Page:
Vets in training tend to spend less time learning about rabbits than they do cats or dogs. Rabbit medicine is often taught alongside “exotic species”, as they are also very different from cats and dogs physiologically, behaviourally and anatomically. So, it is important to choose a vet who has developed a specific knowledge of rabbits, either through their University training or in post-graduate CPD.

How to find a rabbit-savvy vet

  • Recommendations
    Start with people you know who have companion rabbits. If they are on the ball then they should have a rabbit-savvy vet.
  • Look for vets on our ‘Rabbit friendly vet list‘.
  • Any RWAF veterinary practice member can complete an application form which will be reviewed by our Vet Specialist Advisor, Dr Richard Saunders. This is a good guide but can never be 100% accurate or up to date as we cannot visit the vets on the list, and individual vets move between practices. You’ll find up to date information about vets in your area on our website
  • If you are a member of a good online rabbit forum you could ask for recommendations.
  • Otherwise, it’s a case of going through the yellow pages or the RCVS Find A Vet website and finding all vets local to you.

Whichever way you have come across a vet to consider, you should always ring them yourself and ask some questions to satisfy yourself that they’ll be able to care for your rabbits.

What to check

Questions you need to ask

Do you have a separate waiting area for rabbits?

Rabbits are prey animals and will find the experience of waiting in an area with noisy dogs, and the smells of dogs, cats and other animals very stressful. Vets may have separate rooms, or at least separate areas, or times at which only prey animals are seen.

Do you have a separate kennelling area for rabbits?

Rabbits will find the experience of being hospitalised alongside predator species very stressful. The sound of dogs barking and cats yowling near them will be even more stressful and may hinder recovery from any treatment. If vets cannot offer a separate room, some have small animal days where dogs are not admitted for operations.

Will companions be kept together?

Vets should also be aware of the importance of hospitalising bonded pairs together if at all possible. If only one of your rabbits needs to visit the vet, you should still take them both (or all if you have a group). This prevents problems with reintroducing back at home (a rabbit returning to the vet will smell different from other rabbits). It also benefits the poorly rabbit, his mate will aid his recovery. The exception to this is something contagious like myxomatosis, or if you need to keep an eye on diet or monitor their poops.

Do you routinely spay and castrate rabbits?

You need to be sure that they have good experience of routinely undertaking these procedures and that they have a good track record. Don’t be scared to ask about how safe it is (there is always a risk even with a very competent vet) and when they last lost a rabbit under anaesthetic.

What is your anaesthetic protocol?

The best protocol is one that the vet is most comfortable and experienced using, but some anaesthetic combinations are regarded as safer than others. Both injectable anaesthetic regimes by themselves, or with inhalational (gas) anaesthetics, may be used. Vet practices that seem nervous about anaesthetising rabbits should be avoided because they may not have updated their anaesthetic protocol and peri-operative management in the light of recent findings, and this may ring an alarm bell.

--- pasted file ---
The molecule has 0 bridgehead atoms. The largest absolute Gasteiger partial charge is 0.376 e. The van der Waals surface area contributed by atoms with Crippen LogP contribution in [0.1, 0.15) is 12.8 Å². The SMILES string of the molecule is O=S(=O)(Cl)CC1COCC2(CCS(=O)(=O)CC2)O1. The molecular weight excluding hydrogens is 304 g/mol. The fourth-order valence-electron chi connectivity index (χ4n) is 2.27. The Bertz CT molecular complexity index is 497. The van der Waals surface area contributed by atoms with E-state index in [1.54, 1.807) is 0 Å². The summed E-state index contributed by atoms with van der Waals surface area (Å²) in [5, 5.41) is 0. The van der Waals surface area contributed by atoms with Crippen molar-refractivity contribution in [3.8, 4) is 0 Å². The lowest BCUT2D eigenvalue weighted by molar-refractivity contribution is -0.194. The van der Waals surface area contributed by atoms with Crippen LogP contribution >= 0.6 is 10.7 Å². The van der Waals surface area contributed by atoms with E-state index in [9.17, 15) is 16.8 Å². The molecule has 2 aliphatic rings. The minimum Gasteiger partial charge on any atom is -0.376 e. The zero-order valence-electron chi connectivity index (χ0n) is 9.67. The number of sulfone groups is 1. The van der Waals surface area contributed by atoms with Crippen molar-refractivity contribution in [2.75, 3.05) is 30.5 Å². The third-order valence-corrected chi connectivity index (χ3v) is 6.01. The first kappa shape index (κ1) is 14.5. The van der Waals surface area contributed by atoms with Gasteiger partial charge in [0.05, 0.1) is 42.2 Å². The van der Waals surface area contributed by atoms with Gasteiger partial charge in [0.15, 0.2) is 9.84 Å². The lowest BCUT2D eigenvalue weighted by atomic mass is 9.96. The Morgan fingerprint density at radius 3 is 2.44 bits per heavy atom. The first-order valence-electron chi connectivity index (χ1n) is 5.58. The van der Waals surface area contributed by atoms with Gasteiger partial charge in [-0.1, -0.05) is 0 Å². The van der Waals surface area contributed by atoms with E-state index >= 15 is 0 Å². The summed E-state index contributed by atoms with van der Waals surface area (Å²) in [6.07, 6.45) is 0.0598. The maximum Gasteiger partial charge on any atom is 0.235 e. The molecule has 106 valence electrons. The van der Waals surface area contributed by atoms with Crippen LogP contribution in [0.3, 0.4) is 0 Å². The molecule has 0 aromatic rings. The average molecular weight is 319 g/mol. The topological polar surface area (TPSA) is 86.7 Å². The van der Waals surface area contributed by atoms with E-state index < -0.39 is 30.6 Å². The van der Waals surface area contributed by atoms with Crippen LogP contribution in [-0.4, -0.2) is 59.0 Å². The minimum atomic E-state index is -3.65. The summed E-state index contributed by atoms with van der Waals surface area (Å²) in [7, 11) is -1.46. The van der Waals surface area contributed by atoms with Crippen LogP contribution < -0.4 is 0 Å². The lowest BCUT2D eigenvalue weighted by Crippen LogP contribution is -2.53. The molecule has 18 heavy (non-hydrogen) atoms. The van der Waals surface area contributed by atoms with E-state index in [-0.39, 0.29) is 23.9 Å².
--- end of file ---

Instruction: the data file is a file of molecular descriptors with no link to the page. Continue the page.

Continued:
They should be willing to discuss pain relief options, and to dispense pain relief on the day and for as long as neccesary afterwards. They should be well versed in spotting signs of pain in rabbits.

Do any of the vets at this practice particularly like seeing rabbits?

If the receptionist says ‘all of them’ this is likely to mean that no vet takes a special interest in rabbits and so this may not be a good sign. Often, there is one vet who is very keen on rabbits and this benefits the practice because they can all learn from him/her. Make sure you get a named vet, and see that vet whenever possible. Very often the vets will be pleased to speak to new or potential clients and this is a good sign, ask them if they have completed any rabbit CPD (Continuing Professional Development – extra studying!) recently. The RWAF holds an annual vet conference, and veterinary CPD events, and there are other CPD events such as BSAVA and London Vet Show that do rabbit lectures and workshops. Many practices also have bunny-mad vet nurses, which is particularly good – it is the nurses who maintain anaesthesia and see to their after-care.

Where will you have to go in an emergency?

Many clinics are now served by out of hours services. Your rabbit may be seen at your normal clinic or a different one. You may want to know how experienced the out of hours vets are with rabbits, and whether the emergency centre has suitable accomodation for rabbit patients

Do you recommend vaccinations?

The answer should be yes, against both Myxomatosis and RVHD (1 and 2). Be wary of any advice against vaccinating as ‘not necessary’ because they are not aware of myxomatosis or RVHD in the area (both can strike at any time) or if rabbits are house rabbits (because they can still catch both).

You need to be happy that your chosen vet will

  • Consider suitable pain relief as appropriate.
  • Take steps to keep rabbits warm during and after surgery.
  • Intubate or use a Vgel airway device as appropriate with your rabbit if required (this may not be possible during some procedures such as dentals, but is recommended as standard practice).
  • Monitor your rabbits carefully during surgery, using modern equipment such as capnography